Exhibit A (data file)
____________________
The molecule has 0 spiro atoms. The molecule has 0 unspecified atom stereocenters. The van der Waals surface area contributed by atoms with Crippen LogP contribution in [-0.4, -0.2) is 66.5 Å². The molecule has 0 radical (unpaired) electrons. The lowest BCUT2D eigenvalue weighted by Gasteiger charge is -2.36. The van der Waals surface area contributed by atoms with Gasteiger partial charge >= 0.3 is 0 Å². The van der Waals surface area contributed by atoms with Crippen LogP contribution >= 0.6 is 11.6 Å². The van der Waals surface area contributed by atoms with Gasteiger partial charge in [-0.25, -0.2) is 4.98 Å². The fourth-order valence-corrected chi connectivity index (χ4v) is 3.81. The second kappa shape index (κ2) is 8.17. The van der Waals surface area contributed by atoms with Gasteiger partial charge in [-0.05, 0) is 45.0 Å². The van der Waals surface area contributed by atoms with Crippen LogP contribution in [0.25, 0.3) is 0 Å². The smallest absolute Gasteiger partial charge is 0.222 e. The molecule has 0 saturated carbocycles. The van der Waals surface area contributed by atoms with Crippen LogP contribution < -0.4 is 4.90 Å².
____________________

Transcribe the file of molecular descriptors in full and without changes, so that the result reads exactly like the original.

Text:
The molecule has 0 spiro atoms. The molecule has 0 unspecified atom stereocenters. The van der Waals surface area contributed by atoms with Crippen LogP contribution in [-0.4, -0.2) is 66.5 Å². The molecule has 0 radical (unpaired) electrons. The lowest BCUT2D eigenvalue weighted by Gasteiger charge is -2.36. The van der Waals surface area contributed by atoms with Gasteiger partial charge >= 0.3 is 0 Å². The van der Waals surface area contributed by atoms with Crippen LogP contribution >= 0.6 is 11.6 Å². The van der Waals surface area contributed by atoms with Gasteiger partial charge in [-0.25, -0.2) is 4.98 Å². The fourth-order valence-corrected chi connectivity index (χ4v) is 3.81. The second kappa shape index (κ2) is 8.17. The van der Waals surface area contributed by atoms with Gasteiger partial charge in [-0.05, 0) is 45.0 Å². The van der Waals surface area contributed by atoms with Crippen LogP contribution in [0.25, 0.3) is 0 Å². The smallest absolute Gasteiger partial charge is 0.222 e. The molecule has 0 saturated carbocycles. The van der Waals surface area contributed by atoms with Crippen LogP contribution < -0.4 is 4.90 Å².